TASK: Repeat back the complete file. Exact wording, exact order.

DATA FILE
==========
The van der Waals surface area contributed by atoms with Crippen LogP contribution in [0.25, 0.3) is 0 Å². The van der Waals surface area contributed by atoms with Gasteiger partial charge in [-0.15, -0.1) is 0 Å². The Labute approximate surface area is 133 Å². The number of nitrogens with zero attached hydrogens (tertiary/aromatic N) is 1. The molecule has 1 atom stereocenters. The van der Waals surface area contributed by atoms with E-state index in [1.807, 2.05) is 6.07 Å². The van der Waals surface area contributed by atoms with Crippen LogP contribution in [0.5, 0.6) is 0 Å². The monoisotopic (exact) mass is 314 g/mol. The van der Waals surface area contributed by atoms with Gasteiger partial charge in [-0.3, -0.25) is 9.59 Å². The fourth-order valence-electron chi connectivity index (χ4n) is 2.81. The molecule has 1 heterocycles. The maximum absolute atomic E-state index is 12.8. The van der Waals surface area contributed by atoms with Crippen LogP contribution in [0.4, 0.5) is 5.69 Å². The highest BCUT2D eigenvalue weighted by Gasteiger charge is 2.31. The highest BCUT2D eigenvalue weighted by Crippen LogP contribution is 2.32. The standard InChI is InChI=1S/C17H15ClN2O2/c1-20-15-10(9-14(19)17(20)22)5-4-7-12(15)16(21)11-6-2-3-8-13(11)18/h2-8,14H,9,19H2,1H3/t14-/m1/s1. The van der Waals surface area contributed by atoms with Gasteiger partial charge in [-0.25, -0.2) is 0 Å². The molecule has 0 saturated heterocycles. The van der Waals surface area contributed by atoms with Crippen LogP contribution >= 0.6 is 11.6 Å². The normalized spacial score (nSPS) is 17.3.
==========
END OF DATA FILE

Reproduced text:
The van der Waals surface area contributed by atoms with Crippen LogP contribution in [0.25, 0.3) is 0 Å². The van der Waals surface area contributed by atoms with Gasteiger partial charge in [-0.15, -0.1) is 0 Å². The Labute approximate surface area is 133 Å². The number of nitrogens with zero attached hydrogens (tertiary/aromatic N) is 1. The molecule has 1 atom stereocenters. The van der Waals surface area contributed by atoms with E-state index in [1.807, 2.05) is 6.07 Å². The van der Waals surface area contributed by atoms with Crippen LogP contribution in [0.5, 0.6) is 0 Å². The monoisotopic (exact) mass is 314 g/mol. The van der Waals surface area contributed by atoms with Gasteiger partial charge in [-0.3, -0.25) is 9.59 Å². The fourth-order valence-electron chi connectivity index (χ4n) is 2.81. The molecule has 1 heterocycles. The maximum absolute atomic E-state index is 12.8. The van der Waals surface area contributed by atoms with Crippen LogP contribution in [0.4, 0.5) is 5.69 Å². The highest BCUT2D eigenvalue weighted by Gasteiger charge is 2.31. The highest BCUT2D eigenvalue weighted by Crippen LogP contribution is 2.32. The standard InChI is InChI=1S/C17H15ClN2O2/c1-20-15-10(9-14(19)17(20)22)5-4-7-12(15)16(21)11-6-2-3-8-13(11)18/h2-8,14H,9,19H2,1H3/t14-/m1/s1. The van der Waals surface area contributed by atoms with Gasteiger partial charge in [-0.25, -0.2) is 0 Å². The molecule has 0 saturated heterocycles. The van der Waals surface area contributed by atoms with Crippen LogP contribution >= 0.6 is 11.6 Å². The normalized spacial score (nSPS) is 17.3.